- Governments around the world are racing to build and deploy contact-tracing apps to help track and curb the spread of the coronavirus.
- One of the challenges of building a contact-tracing app is getting enough of the population to download it.
- Iceland has the highest proportion of downloads, per the MIT Tech Review, with 38% of its population having downloaded its app.
- The police inspector heading up contact-tracing in the country said despite this, the app has not been a “game-changer” in terms of tracking the virus.
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Iceland appears to be leading the pack among countries building contact-tracing apps to help curb the spread of the coronavirus, but it turns out the app has not been the hoped-for game changer.
MIT Tech Review reports that per capita, Iceland’s download rate for its contact-tracing app is the best in the world, with 38% of its 364,000 citizens having already downloaded the app.
The app, called Rakning C-19, uses GPS data to build a map of where users have been. If a user is diagnosed with coronavirus they are asked by Iceland’s Directorate of Health to share that data to help identify anyone who might have come into contact with them.
The app launched in early April, a little over a month after the first confirmed case of COVID-19 hit Iceland on February 28.
A more private contact-tracing app
One reason the app has achieved such a high download rate could be that the Icelandic government appears to have set out clear rules about how the data will be used.
“This makes it somewhat of an outlier. According to my research, over 50% of all contact tracing apps do not state how long they will store users’ data for. The lack of clear privacy policies that outline data retention and destruction procedures raise considerable concerns of mission creep and personal privacy infringements.”
Mission creep is a term that refers to data being repurposed for uses other than its original stated intention. An example is the UK, where officials have vaguely referred to data being collected via its contact-tracing app also being used for unspecified research purposes.
The Icelandic app processes data locally on the user’s handset, whereas some other governments including the UK and France have chosen a centralised approach, where data is collected and stored on external servers where it can be analysed more easily.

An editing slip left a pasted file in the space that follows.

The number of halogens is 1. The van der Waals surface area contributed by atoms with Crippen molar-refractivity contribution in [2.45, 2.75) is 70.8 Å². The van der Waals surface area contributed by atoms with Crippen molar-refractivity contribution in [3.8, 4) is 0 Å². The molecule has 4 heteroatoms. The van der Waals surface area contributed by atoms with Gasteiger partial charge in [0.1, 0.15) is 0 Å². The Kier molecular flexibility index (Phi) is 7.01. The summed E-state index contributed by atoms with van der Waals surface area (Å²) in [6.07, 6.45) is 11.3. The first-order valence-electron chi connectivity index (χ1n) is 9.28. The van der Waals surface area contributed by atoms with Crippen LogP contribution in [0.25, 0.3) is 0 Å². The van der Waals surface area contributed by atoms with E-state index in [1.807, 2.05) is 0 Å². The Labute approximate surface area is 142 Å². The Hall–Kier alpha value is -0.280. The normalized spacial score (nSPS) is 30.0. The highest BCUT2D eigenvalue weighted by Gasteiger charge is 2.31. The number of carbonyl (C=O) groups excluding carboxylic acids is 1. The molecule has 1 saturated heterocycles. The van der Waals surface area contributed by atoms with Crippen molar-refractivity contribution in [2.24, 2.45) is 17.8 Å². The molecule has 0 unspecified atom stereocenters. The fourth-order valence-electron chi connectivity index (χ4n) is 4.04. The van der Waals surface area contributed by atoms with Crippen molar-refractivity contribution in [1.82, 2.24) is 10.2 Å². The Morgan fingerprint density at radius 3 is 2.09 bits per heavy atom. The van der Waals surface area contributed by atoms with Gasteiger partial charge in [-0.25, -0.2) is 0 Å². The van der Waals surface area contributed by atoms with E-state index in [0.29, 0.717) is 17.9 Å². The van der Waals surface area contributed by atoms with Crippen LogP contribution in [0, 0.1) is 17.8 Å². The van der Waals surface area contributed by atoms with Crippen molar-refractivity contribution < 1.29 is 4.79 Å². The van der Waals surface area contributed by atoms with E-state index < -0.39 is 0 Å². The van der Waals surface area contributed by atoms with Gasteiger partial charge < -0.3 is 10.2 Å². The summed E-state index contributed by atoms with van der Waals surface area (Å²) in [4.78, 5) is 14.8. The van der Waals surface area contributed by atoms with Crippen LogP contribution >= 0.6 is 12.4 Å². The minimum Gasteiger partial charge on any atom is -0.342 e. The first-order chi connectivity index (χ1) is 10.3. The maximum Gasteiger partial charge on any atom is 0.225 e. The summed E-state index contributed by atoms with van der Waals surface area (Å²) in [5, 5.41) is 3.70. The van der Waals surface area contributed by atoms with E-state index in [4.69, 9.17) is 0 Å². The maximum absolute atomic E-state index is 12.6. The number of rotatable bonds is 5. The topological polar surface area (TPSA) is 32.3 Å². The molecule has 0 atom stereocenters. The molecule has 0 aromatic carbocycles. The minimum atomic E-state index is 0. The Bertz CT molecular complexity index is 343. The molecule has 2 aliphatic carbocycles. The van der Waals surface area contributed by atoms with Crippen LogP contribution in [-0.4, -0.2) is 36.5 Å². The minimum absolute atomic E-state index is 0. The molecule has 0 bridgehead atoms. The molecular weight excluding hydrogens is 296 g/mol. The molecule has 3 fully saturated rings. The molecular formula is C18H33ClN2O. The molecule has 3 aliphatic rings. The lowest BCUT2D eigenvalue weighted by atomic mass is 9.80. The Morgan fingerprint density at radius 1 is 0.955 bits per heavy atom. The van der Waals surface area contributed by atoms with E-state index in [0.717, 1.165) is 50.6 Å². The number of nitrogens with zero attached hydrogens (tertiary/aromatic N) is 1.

This has provoked some scrutiny from privacy and cybersecurity experts, who have said a centralised app will be more vulnerable to hackers and could be a backdoor to government surveillance.
‘It wasn’t a game-changer for us’
Despite its relatively wide-spread use, Iceland’s app seems to have been far from a technological game-changer.
MIT Tech Review spoke to Detective Inspector Gestur Pálmason with the Icelandic Police, who is managing broader contact-tracing efforts in the country.
Pálmason said the app was only worthwhile when coupled with manual contact-tracing – i.e. human workers calling up COVID-19 patients to work out who they might have been in contact with.
“The technology is more or less […] I wouldn’t say useless […] but it’s the integration of the two that gives you results. I would say it [Rakning] has proven useful in a few cases, but it wasn’t a game-changer for us,” said Pálmason.
This isn’t the first time a government has come out and said contact-tracing apps are far from perfect.
Iceland also implemented an extensive testing program, and by April 3 had tested nearly 5% of its population. Per MIT Tech Review, the country has managed to flatten the curve, and its last coronavirus-related death was on April 19.
40% might not be enough
The fact that downloads for Iceland’s app leveled off at 38% of the population is not heartening news for countries with larger populations aiming for much higher download rates.
The UK, which is trialling a contact-tracing app at the moment (and is reportedly working on a second one) has said it will need around 56% of its adult population to download its app if it’s going to be an effective tool – meaning roughly 80% of British smartphone users.
“The fact this app has only been able to get around 40% of the population to download it means we should remain sceptical about the potential efficacy of contact tracing apps as they spread around the world,” said Woodhams.
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